In the last decade or so many other properties of CBD have been characterised… CBD has potent anti-inflammatory properties and is a neuroprotectant… CBD appears to protect, not just neurons, but heart muscle from injury. Several groups in the US and UK are pursuing this line which has massive implications for clinical practice. Perhaps even more dramatic is recent work from Mechoulam’s lab which suggests that CBD can restore normal pancreatic functioning in models of type 1 diabetes. The list of putative indications for CBD include…


  1. anxiety
  2. temporal lobe epilepsy
  3. schizophrenia


  1. Rheumatoid arthritis
  2. Type 1 diabetes


  1. Stroke
  2. Head injury


  1. Acute myocardial infarction


  1. Glioma

CBD exhibits an impressive plethora of therapeutic uses, including anticonvulsive, sedative, hypnotic, antipsychotic, anti-inflammatory and neuroprotective properties. CBD is well tolerated in humans, with a profile of very low toxicity, and is devoid of psychoactive and cognitive effects.”

Oct. 6, 2010


Paul Armentano, Deputy Director of the National Organization for the Reform of Marijuana Laws (NORML), wrote in his Oct. 9, 2008 blog post “Is There Anything CBD Can’t Do? Then Why Is It Illegal?” on the website

“While the prohibition of cannabis is absurd, the ban on the plant’s non-psychoactive components is even more mind-boggling — particularly when it’s apparent that these compounds possess amazing therapeutic properties. Case in point: cannabidiol (CBD)…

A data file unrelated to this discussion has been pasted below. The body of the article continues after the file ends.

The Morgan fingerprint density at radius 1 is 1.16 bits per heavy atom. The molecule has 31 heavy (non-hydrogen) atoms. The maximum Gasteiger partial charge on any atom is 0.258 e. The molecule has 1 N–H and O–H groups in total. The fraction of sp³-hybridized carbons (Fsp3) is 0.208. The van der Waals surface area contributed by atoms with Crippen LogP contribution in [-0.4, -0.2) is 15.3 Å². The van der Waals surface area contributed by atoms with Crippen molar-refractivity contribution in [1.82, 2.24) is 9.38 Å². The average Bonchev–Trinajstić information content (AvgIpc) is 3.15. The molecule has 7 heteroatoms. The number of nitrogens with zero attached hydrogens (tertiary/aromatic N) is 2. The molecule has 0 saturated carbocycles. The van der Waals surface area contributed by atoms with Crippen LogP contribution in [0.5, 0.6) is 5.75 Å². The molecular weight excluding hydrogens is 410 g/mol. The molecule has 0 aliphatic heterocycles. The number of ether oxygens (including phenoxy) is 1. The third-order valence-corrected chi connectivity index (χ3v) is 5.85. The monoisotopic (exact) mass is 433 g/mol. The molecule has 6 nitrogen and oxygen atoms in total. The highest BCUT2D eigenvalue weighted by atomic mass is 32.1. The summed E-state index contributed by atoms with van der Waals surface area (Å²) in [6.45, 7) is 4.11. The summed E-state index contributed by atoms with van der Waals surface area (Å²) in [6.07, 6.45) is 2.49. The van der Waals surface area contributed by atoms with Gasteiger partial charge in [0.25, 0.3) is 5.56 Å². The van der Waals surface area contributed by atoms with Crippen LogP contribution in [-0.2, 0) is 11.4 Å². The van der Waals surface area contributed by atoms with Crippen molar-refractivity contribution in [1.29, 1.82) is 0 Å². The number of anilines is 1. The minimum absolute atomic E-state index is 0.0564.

Studies have suggested a wide range of possible therapeutic effects of cannabidiol on several conditions, including Parkinson’s disease, Alzheimer’s disease, cerebral ischemia, diabetes, rheumatoid arthritis, other inflammatory diseases, nausea and cancer…

[T]he past 45 years of scientific study on CBD has revealed the compound to be non-toxic, non-psychoactive, and to possess a multitude of therapeutic properties. Yet, to this day it remains illegal to possess or use (and nearly impossible to study in US clinical trials) simply because it is associated with marijuana.

What possible advancements in medical treatment may have been achieved over the past decades had US government officials chosen to advance — rather than inhibit — clinical research into CBD…? “

Oct. 9, 2008


Ruth Gallily, PhD, Berthan and Max Densen Professor Emerita of Immunology at the Hebrew University of Jersualem, et al., wrote in their July 20, 2010 approved patent application #7759526 “Pharmaceutical Compositions Comprising Cannabidiol Derivatives” available on the website

“The present invention relates to cannabidiol… and to pharmaceutical compositions comprising cannabidiol… being anti-inflammatory agents having analgesic, antianxiety, anticonvulsive, neuroprotective, antipsychotic andanticancer activity…

CBD… has been shown in in vitro assays, in animal tests, as well as in some human, preliminary trials, to produce numerous pharmacological effects… which are of potential therapeutic value… [R]ecent reports describe the in vitro effects of CBD on immune cells… These in vitro studies lend support to earlier reports on analgesic and anti-inflammatory effects in animals…

CBD has been found to produce several, potentially therapeutic, effects in animal models, as well as in patients with neurological diseases… in anxiety… and in psychosis… CBD is a neuroprotective antioxidant.”